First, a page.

CHAPTER XL
CASTLES AND CULTURE

B ATON ROUGE was clothed in flowers, like a bride--no, much more so; like a greenhouse. For we were in the absolute South now--no modifications, no compromises, no half-way measures. The magnolia trees in the Capitol grounds were lovely and fragrant, with their dense rich foliage and huge snowball blossoms. The scent of the flower is very sweet, but you want distance on it, because it is so powerful. They are not good bedroom blossoms--they might suffocate one in his sleep. We were certainly in the South at last; for here the sugar region begins, and the plantations--vast green levels, with sugar-mill and negro quarters clustered together in the middle distance--were in view. And there was a tropical sun overhead and a tropical swelter in the air.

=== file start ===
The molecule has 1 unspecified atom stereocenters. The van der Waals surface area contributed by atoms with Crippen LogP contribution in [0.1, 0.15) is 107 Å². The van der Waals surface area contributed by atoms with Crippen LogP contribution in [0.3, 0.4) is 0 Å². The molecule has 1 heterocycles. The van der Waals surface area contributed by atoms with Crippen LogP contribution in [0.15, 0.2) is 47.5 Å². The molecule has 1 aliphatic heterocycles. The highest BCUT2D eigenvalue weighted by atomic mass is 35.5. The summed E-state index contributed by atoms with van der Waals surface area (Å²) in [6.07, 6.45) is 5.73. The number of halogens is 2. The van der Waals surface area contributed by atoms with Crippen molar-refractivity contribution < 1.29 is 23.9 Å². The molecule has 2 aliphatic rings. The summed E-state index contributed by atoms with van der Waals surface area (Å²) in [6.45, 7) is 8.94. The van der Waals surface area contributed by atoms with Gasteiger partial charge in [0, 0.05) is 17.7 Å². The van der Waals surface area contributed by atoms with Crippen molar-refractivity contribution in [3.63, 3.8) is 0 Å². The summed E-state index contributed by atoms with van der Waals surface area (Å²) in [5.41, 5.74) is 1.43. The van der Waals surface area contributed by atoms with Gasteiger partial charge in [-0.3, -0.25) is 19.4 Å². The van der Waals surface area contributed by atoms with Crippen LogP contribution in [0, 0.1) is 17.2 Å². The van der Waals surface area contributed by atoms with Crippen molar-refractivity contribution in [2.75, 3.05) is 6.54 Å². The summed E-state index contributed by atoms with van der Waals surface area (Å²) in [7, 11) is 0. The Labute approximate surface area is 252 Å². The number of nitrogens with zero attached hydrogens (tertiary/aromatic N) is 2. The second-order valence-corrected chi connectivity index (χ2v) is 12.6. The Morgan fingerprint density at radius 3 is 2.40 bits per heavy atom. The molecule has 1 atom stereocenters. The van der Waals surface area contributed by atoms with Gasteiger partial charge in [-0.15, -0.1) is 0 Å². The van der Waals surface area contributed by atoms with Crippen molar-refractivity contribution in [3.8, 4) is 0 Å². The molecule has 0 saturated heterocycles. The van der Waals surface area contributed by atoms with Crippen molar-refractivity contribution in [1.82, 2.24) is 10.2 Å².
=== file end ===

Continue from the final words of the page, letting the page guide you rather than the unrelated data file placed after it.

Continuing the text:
And at this point, also, begins the pilot's paradise: a wide river hence to New Orleans, abundance of water from shore to shore, and no bars, snags, sawyers, or wrecks in his road.

Sir Walter Scott is probably responsible for the Capitol building; for it is not conceivable that this little sham castle would ever have been built if he had not run the people mad, a couple of generations

-332-

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